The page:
MetroPCS, Leap and other Tier 2 U.S. carriers lukewarm on BlackBerry 10
Tier 2 U.S. carriers said they are uncommitted as of now to Research In Motion's (NASDAQ:RIMM) BlackBerry 10 platform.
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U.S. Cellular (NYSE:USM) spokesman Steve Carlson said the carrier does not "have plans to offer those devices but we are still in discussions with RIM." MetroPCS (NYSE:PCS) spokesman Drew Crowell told FierceWireless that the flat-rate carrier had nothing to announce on its support for BlackBerry 10. "As with any OEM/device, we are looking at them and will evaluate if they are a fit for our customers and the company," he said.
Greg Lund, spokesman for Cricket provider Leap Wireless (NASDAQ:LEAP), said the company did not have a comment on BB10. C Spire Wireless spokesman Dave Miller also said the company did not have a comment as of yet on whether it would support BlackBerry 10.
All four Tier 1 U.S. carriers will support RIM's new BlackBerry 10. However, the fact that BlackBerry 10 phones won't go on sale in the U.S. until mid-March soured investors on RIM's BB10 launch event yesterday, sending the company's shares down 12 percent after the event.
Verizon Wireless (NYSE:VZ) said it will launch the Z10 for $199.99 with a two-year contract, but did not give a release date. Verizon also said it will launch the Q10, but did not give a price or release date. Sprint Nextel (NYSE:S) said it will launch the Q10 later this year but it did not give availability or a price. AT&T Mobility (NYSE:T) said it will sell the Z10 and Q10 but did not give prices or release dates. T-Mobile USA said it will sell the Z10 but didn't provide details. Heins said at a press conference Wednesday that the Q10 should be available in the U.S. in April.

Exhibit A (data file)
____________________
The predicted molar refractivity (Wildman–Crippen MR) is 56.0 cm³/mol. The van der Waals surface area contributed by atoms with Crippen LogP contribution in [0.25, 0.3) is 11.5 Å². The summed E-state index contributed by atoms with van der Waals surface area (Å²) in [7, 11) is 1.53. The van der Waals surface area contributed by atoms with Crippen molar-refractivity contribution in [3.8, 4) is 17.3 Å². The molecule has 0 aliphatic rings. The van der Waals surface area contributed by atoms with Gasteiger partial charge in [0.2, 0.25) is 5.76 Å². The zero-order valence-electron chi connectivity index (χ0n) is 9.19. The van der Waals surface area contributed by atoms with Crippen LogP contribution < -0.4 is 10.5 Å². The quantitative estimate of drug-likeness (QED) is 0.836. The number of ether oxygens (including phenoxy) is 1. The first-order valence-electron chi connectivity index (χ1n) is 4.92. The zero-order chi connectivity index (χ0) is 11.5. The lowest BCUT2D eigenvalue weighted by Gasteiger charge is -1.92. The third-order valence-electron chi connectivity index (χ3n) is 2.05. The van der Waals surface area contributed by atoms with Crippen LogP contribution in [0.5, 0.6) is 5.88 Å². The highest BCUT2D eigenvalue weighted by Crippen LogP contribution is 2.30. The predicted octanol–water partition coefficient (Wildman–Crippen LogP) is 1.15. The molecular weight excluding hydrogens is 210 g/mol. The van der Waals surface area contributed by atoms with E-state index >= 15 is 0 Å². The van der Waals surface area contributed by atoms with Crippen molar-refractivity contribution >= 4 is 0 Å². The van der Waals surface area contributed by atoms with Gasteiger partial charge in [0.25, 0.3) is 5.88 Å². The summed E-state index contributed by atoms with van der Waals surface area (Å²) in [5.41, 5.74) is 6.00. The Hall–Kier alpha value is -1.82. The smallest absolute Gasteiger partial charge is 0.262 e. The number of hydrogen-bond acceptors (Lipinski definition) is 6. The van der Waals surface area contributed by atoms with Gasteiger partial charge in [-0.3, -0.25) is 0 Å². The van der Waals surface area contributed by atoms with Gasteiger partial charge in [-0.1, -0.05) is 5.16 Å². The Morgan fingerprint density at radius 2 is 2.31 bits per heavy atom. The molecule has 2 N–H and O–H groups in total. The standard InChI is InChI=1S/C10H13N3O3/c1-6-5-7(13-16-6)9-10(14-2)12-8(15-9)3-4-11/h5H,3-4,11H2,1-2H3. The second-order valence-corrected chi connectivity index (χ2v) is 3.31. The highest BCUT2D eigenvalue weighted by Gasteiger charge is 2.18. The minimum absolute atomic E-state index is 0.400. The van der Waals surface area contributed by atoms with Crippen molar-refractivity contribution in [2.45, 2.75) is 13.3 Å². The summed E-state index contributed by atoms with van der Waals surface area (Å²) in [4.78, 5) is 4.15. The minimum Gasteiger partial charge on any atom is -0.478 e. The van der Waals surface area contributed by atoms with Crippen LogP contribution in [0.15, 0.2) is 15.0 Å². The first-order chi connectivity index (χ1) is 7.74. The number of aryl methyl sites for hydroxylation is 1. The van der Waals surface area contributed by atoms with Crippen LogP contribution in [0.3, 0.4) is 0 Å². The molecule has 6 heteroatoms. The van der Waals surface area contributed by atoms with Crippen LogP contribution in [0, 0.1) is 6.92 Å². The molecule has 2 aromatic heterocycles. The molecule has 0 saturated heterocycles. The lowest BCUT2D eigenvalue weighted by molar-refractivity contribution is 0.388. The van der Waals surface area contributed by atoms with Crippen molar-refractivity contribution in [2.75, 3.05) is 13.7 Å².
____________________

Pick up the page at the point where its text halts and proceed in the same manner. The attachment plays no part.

"The testing process with the U.S for those carriers is a rather lengthy one," Heins said in explaining the U.S. delay. He said the company is "working with carriers to push that forward."
A lack of support from the nation's Tier 2 carriers is not entirely unexpected. RIM, which is renaming itself BlackBerry and will start trading in New York under the "BBRY" ticker starting Monday, has generally enjoyed stronger relationships in the recent past with the larger carriers.
Further, the nation's Tier 2 carriers rarely are among the first to support major device launches. For example, C Spire began selling Apple's (NASDAQ:AAPL) iPhone in late 2011 and Cricket followed in mid-2012. The iPhone launched in 2007.
The Tier 2 carriers are also lukewarm in their support for Microsoft's (NASDAQ:MSFT) Windows Phone, which is also trying to gain ground as the nation's third main smartphone platform. U.S. Cellular, for example, last fall launched its first Windows Phone, the ZTE Render, but other Tier 2 carriers have yet to follow suit.
In other BlackBerry news, the Wall Street Journal reported that RIM is working on its own cloud storage system, similar to Apple's iCloud and Google's Drive. In the meantime, BlackBerry 10 is using third-party cloud app Box.
RIM's Heins also touched on BlackBerry's tablet strategy. He said all existing PlayBook tablets will be upgraded to BB10--but he was more circumspect about the company's future tablet plans. "The way we look at tablets right now is it is difficult on a cost to profits standpoint," Heins said, "so we are still exploring various use cases for it."
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